Method may help keep raw eggs safe

Australian researchers have developed a method to decontaminate the surface of eggs without affecting their quality.

Eggshell contamination with Salmonella enterica serovar Typhimurium is a cause of foodborne salmonellosis outbreaks and current methods of egg pasteurization and decontamination can change the properties of the egg proteins, according to the authors of a study published in Foodborne Pathogens and Disease.

The researchers turned to the sous vide technique. This involves cooking food in a temperature-controlled water bath.

They artificially inoculated the outside of whole eggs with two S enterica serovar Typhimurium strains and placed them in a sous vide cooker with the water heated to 57°C. The eggs were heat-treated for 30 seconds and 1, 2, 3, 4, 5, 6, 7, 8, and 9 minutes.

After conducting a series of tests that examined the safety and quality of the eggs, the researchers determined that treating eggs for 9 minutes in the water bath at 57°C completely decontaminated them and produced eggs that were rated acceptable for quality.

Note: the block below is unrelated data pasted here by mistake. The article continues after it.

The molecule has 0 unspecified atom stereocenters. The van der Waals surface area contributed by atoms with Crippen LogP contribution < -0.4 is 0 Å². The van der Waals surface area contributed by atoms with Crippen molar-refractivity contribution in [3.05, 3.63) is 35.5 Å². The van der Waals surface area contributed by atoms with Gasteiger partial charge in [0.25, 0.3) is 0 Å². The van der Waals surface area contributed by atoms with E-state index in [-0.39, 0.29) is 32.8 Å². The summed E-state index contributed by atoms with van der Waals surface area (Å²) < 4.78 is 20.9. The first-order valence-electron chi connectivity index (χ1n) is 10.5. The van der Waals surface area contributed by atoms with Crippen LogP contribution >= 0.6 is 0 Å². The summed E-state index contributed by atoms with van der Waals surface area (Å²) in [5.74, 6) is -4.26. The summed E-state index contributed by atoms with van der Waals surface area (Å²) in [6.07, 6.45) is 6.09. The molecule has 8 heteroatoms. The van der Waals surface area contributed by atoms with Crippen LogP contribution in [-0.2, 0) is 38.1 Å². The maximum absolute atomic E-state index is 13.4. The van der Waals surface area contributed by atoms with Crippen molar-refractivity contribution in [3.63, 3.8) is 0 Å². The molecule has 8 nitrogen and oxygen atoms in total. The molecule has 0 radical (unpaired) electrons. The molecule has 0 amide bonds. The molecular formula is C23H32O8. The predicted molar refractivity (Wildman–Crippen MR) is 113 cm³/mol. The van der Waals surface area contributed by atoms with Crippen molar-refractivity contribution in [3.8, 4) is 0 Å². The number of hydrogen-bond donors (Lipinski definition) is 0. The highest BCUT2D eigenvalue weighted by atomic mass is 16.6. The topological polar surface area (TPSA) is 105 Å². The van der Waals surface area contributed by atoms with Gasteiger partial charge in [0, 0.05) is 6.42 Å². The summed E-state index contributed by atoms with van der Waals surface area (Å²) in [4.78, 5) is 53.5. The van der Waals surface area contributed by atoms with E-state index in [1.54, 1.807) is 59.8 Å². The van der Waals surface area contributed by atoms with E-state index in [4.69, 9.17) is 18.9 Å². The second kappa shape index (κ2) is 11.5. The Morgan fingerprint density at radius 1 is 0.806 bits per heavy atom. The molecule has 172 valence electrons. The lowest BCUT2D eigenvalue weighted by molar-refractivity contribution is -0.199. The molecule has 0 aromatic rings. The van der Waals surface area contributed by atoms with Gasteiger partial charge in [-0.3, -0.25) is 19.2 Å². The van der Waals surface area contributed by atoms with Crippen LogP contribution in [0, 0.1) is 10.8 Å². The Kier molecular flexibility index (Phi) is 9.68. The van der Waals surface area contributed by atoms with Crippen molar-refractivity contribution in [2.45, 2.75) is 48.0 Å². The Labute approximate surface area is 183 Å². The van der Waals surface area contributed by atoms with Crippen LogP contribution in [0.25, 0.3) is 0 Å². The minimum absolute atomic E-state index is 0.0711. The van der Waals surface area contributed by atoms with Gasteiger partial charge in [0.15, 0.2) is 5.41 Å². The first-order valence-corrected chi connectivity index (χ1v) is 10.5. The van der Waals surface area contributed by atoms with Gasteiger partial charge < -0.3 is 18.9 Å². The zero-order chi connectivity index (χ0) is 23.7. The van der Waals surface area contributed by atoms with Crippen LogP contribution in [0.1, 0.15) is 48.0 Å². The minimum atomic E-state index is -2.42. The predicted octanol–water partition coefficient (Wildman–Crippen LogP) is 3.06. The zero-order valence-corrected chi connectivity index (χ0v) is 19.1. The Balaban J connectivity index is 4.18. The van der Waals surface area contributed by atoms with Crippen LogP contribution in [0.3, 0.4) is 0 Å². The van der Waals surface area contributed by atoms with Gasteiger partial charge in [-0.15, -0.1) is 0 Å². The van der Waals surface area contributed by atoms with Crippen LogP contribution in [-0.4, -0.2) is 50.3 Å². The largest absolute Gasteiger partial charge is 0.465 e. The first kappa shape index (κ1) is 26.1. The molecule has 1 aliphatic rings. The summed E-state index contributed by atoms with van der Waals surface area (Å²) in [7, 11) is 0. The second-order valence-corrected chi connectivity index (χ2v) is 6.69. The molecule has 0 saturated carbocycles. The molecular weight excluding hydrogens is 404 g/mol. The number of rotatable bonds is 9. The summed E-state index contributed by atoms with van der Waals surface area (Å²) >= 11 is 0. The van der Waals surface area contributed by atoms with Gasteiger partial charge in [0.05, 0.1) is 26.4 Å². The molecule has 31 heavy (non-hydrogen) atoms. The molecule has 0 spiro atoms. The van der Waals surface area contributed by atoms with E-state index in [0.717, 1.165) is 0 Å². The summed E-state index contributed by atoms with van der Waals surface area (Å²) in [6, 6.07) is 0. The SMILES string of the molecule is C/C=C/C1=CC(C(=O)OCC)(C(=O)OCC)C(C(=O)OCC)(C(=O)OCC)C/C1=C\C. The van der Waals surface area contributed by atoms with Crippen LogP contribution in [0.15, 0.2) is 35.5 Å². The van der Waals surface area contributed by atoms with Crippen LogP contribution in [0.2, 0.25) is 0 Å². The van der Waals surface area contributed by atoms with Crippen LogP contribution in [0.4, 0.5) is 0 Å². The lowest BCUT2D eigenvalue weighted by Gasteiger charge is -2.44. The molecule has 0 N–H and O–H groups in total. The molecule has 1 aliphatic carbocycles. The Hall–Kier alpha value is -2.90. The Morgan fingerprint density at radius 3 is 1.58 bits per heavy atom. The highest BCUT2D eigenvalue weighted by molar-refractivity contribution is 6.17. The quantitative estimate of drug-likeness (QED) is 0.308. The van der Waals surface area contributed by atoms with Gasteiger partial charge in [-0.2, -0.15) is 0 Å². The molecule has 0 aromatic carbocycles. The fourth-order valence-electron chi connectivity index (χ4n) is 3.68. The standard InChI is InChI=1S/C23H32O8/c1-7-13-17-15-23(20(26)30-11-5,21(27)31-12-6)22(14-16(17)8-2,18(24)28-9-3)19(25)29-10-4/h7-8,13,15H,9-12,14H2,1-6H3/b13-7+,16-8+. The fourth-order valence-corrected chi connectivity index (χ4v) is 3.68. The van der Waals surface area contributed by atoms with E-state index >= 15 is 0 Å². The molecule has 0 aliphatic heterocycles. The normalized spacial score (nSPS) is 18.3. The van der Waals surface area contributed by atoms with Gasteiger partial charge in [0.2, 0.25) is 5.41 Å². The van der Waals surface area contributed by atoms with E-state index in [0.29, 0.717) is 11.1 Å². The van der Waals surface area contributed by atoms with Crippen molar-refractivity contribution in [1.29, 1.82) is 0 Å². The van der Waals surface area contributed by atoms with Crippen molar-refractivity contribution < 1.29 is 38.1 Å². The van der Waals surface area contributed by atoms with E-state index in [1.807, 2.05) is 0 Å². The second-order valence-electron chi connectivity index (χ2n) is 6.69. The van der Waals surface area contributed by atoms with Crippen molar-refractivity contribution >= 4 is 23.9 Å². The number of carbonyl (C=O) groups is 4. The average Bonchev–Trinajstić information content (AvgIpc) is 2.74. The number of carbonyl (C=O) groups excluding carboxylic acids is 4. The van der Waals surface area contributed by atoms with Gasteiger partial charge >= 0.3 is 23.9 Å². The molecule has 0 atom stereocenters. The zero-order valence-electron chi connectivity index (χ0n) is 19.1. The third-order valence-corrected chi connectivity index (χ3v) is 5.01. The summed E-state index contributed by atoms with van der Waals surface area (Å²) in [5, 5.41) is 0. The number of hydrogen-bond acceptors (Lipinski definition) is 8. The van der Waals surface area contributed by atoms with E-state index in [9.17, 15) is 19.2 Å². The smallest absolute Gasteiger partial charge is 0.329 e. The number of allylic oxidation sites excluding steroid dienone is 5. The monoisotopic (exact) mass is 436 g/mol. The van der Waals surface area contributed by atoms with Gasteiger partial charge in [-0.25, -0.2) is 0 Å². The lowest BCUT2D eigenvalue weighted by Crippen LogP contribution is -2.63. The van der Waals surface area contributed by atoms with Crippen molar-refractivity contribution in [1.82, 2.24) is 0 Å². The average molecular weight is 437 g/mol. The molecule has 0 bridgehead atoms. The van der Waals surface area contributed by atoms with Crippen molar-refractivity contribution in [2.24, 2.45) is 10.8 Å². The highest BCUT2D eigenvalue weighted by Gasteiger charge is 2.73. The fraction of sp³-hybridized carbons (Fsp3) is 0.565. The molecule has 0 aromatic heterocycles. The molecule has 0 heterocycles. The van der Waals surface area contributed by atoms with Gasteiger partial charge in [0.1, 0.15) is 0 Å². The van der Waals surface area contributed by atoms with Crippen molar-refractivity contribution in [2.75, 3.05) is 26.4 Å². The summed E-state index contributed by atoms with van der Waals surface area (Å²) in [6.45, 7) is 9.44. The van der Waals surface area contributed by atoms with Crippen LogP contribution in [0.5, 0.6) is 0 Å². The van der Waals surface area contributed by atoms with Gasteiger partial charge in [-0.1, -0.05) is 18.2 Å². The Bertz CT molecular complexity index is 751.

“We found that the preparation of mayonnaise at pH 4.2 or less and incubating it at room temperature for a least 24 hours could reduce the incidence of salmonellosis,” said Thilini Keerthirathne, an environmental health researchers at Flinders University and an author of the study, in a university press release.

The researchers concluded that using the method right before preparing products that contain raw eggs could help reduce salmonellosis.

The researchers were based in Australia, and they noted that more work is needed to determine if the method works against other Salmonella strains found in Australia and if it is effective against heat resistance-induced strains of Salmonella.

“Future research is needed to examine the potential consequences of this method on shelf life and the permeability of the eggshell membrane, which will be of significance if the eggs were not to be used immediately,” according to the researchers.


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